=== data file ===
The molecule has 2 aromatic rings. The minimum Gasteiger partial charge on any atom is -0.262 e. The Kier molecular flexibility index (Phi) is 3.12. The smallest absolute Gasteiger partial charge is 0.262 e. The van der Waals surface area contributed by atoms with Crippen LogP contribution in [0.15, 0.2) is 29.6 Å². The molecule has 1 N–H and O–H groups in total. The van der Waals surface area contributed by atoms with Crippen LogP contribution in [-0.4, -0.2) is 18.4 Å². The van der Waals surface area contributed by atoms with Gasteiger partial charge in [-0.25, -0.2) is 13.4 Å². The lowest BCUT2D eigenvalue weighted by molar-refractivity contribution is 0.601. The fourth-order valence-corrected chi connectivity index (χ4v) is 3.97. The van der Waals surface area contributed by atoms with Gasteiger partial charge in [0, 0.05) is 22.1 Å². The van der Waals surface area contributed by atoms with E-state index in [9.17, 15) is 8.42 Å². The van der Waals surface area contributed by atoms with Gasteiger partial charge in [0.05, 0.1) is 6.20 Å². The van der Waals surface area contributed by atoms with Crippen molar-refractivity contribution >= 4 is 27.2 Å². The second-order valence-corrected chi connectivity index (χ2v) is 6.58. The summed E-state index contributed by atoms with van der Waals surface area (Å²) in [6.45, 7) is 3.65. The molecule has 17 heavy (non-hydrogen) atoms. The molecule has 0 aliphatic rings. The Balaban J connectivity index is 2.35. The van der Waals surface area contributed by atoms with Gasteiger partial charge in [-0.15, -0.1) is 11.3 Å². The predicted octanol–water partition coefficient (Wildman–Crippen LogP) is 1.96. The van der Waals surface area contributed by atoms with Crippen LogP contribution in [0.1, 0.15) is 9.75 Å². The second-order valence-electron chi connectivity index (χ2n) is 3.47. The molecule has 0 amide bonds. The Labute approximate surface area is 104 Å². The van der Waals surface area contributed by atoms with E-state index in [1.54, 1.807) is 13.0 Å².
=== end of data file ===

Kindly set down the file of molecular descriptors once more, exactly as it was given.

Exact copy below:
The molecule has 2 aromatic rings. The minimum Gasteiger partial charge on any atom is -0.262 e. The Kier molecular flexibility index (Phi) is 3.12. The smallest absolute Gasteiger partial charge is 0.262 e. The van der Waals surface area contributed by atoms with Crippen LogP contribution in [0.15, 0.2) is 29.6 Å². The molecule has 1 N–H and O–H groups in total. The van der Waals surface area contributed by atoms with Crippen LogP contribution in [-0.4, -0.2) is 18.4 Å². The van der Waals surface area contributed by atoms with Gasteiger partial charge in [-0.25, -0.2) is 13.4 Å². The lowest BCUT2D eigenvalue weighted by molar-refractivity contribution is 0.601. The fourth-order valence-corrected chi connectivity index (χ4v) is 3.97. The van der Waals surface area contributed by atoms with Gasteiger partial charge in [0, 0.05) is 22.1 Å². The van der Waals surface area contributed by atoms with E-state index in [9.17, 15) is 8.42 Å². The van der Waals surface area contributed by atoms with Gasteiger partial charge in [0.05, 0.1) is 6.20 Å². The van der Waals surface area contributed by atoms with Crippen molar-refractivity contribution >= 4 is 27.2 Å². The second-order valence-corrected chi connectivity index (χ2v) is 6.58. The summed E-state index contributed by atoms with van der Waals surface area (Å²) in [6.45, 7) is 3.65. The molecule has 17 heavy (non-hydrogen) atoms. The molecule has 0 aliphatic rings. The Balaban J connectivity index is 2.35. The van der Waals surface area contributed by atoms with Gasteiger partial charge in [-0.15, -0.1) is 11.3 Å². The predicted octanol–water partition coefficient (Wildman–Crippen LogP) is 1.96. The van der Waals surface area contributed by atoms with Crippen LogP contribution in [0.1, 0.15) is 9.75 Å². The second-order valence-electron chi connectivity index (χ2n) is 3.47. The molecule has 0 amide bonds. The Labute approximate surface area is 104 Å². The van der Waals surface area contributed by atoms with E-state index in [1.54, 1.807) is 13.0 Å².